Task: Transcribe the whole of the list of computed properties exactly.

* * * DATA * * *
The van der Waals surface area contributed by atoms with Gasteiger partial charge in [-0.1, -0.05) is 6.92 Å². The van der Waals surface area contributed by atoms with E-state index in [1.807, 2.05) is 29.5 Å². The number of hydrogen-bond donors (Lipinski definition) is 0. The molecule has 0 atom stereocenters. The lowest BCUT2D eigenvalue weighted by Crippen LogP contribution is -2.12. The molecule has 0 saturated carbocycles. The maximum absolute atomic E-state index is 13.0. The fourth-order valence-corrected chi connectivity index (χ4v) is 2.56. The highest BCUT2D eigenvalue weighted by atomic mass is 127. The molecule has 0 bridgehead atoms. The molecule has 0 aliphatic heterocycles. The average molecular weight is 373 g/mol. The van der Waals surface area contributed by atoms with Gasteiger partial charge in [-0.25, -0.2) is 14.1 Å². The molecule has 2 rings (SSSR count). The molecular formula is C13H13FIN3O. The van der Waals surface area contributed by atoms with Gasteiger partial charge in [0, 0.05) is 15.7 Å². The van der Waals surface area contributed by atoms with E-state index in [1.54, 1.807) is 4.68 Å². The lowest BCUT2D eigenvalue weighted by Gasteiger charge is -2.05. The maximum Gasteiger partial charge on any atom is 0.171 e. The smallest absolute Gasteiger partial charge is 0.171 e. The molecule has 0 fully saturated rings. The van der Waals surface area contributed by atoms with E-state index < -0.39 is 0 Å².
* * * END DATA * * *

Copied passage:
The van der Waals surface area contributed by atoms with Gasteiger partial charge in [-0.1, -0.05) is 6.92 Å². The van der Waals surface area contributed by atoms with E-state index in [1.807, 2.05) is 29.5 Å². The number of hydrogen-bond donors (Lipinski definition) is 0. The molecule has 0 atom stereocenters. The lowest BCUT2D eigenvalue weighted by Crippen LogP contribution is -2.12. The molecule has 0 saturated carbocycles. The maximum absolute atomic E-state index is 13.0. The fourth-order valence-corrected chi connectivity index (χ4v) is 2.56. The highest BCUT2D eigenvalue weighted by atomic mass is 127. The molecule has 0 bridgehead atoms. The molecule has 0 aliphatic heterocycles. The average molecular weight is 373 g/mol. The van der Waals surface area contributed by atoms with Gasteiger partial charge in [-0.25, -0.2) is 14.1 Å². The molecule has 2 rings (SSSR count). The molecular formula is C13H13FIN3O. The van der Waals surface area contributed by atoms with Gasteiger partial charge in [0, 0.05) is 15.7 Å². The van der Waals surface area contributed by atoms with E-state index in [1.54, 1.807) is 4.68 Å². The lowest BCUT2D eigenvalue weighted by Gasteiger charge is -2.05. The maximum Gasteiger partial charge on any atom is 0.171 e. The smallest absolute Gasteiger partial charge is 0.171 e. The molecule has 0 fully saturated rings. The van der Waals surface area contributed by atoms with E-state index < -0.39 is 0 Å².